What structures can we see at the wrist and hand?

The wrist and hand region has complex soft tissue and articular components, meaning you really must be have good anatomical knowledge to interrogate this area with ultrasound. Tendons, nerves and joint articulations are well visualised throughout as structures are all very superficial. The more superficial a structure is, the greater the frequency that can be used and consequently the better the resolution of the image. Some of the more common structures in this region are:

  • The 6 dorsal extensor compartments
  • The dorsal recess of the radiocarpal , ulnocarpal and distal radioulnar joints.
  • The flexor compartment and flexor tendons.
  • The carpal tunnel and its contents including the median nerve.
  • The ulnar nerve and Guyon’s canal.
  • The scapholunate articulation.
  • Flexor and extensor tendons
  • Hand joints for synovitis

 

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Wrist ultrasound pathology videos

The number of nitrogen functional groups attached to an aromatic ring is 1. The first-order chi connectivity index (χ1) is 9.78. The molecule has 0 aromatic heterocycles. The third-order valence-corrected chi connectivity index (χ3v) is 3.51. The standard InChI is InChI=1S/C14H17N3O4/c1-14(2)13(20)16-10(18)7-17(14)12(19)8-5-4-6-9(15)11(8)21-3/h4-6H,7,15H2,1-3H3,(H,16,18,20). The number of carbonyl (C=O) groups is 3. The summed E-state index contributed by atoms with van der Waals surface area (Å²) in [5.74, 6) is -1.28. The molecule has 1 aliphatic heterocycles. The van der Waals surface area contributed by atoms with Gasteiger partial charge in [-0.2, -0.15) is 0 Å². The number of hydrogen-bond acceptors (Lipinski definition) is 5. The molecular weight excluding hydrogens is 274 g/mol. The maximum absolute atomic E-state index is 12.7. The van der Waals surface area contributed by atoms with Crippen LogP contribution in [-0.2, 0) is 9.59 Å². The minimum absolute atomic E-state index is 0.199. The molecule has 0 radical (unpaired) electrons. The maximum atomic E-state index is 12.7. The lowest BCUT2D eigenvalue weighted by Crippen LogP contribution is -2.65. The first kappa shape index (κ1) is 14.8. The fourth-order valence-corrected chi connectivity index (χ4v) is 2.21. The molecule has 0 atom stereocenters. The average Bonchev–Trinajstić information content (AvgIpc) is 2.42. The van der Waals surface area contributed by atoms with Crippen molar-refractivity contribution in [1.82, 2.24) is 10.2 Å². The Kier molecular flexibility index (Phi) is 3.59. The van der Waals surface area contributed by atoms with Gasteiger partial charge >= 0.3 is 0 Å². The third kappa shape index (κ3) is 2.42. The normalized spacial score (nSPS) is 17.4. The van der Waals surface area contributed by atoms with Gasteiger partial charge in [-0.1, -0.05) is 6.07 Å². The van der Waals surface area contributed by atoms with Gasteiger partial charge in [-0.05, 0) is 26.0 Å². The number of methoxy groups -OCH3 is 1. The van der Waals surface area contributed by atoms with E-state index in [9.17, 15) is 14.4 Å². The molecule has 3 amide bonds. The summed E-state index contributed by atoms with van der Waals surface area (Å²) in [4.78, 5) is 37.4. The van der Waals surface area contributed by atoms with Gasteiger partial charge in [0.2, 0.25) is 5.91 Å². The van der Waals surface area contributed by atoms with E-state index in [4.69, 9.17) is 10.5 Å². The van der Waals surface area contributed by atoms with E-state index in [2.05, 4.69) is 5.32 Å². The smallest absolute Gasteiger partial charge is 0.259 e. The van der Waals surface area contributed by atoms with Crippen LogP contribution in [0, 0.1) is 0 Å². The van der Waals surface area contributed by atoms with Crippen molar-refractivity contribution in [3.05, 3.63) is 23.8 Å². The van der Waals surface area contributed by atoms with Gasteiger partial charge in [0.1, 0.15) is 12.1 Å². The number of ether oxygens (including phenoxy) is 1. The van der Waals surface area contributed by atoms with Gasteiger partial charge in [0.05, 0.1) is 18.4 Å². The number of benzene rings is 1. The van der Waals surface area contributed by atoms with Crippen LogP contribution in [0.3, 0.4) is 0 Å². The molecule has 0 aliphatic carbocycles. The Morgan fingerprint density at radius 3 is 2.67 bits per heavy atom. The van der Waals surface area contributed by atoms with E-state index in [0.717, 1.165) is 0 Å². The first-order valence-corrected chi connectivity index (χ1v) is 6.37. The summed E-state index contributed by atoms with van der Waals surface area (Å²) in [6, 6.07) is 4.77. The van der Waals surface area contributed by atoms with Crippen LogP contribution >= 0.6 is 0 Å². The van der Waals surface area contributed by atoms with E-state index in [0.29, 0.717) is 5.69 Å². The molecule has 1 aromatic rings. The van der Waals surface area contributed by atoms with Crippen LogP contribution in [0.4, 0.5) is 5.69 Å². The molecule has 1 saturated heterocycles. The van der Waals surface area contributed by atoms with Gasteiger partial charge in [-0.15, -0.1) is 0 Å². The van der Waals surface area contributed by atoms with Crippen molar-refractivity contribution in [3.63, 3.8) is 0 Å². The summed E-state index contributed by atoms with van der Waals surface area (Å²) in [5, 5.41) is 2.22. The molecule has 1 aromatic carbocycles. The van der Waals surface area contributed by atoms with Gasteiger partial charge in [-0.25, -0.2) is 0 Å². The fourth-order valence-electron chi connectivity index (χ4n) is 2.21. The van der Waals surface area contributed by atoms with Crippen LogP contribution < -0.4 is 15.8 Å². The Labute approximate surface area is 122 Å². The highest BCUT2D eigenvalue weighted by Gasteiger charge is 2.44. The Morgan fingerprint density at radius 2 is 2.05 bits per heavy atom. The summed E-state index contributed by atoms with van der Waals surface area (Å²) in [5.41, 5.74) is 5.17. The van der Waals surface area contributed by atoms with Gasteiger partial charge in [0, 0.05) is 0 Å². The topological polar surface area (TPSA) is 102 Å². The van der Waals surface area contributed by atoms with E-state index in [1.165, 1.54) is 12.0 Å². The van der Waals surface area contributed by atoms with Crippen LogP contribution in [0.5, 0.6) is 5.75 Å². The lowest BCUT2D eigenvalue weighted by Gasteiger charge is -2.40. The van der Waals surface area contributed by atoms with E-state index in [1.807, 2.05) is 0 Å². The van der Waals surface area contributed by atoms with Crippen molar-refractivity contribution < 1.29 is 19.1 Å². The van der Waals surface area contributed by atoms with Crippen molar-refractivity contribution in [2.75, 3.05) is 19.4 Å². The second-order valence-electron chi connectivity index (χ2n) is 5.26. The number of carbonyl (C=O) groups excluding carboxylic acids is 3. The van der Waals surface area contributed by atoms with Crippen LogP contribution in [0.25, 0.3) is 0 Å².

Hand ultrasound pathology videos

Anatomy

Wrist anatomy is very complex with an intricate system of osseous,articular and soft tissue anatomy. The wrist is composed of eight carpal bones arranged in two rows, proximal and distal. The most proximal joints are the the radiocarpal joint, distal radioulnar joint and the ulnocarpal joint. On the dorsal surface of the wrist you have the six extensor compartments, which are outlined in the ultrasound protocol above. On the volar surface of the wrist you have the flexor compartment with that flexor tendons and the majority of the neurovascular structures including the ulnar and radial artery, and the ulnar and median nerve.

Hand anatomy is complex with multiple joints, bones and tendons. The anatomy is intricate with flexor tendon pulleys and saggital bands stabilising the mechanisms that enable us to use our hands so freely. all are well visualised dynamically with high frequency ultrasound.

 

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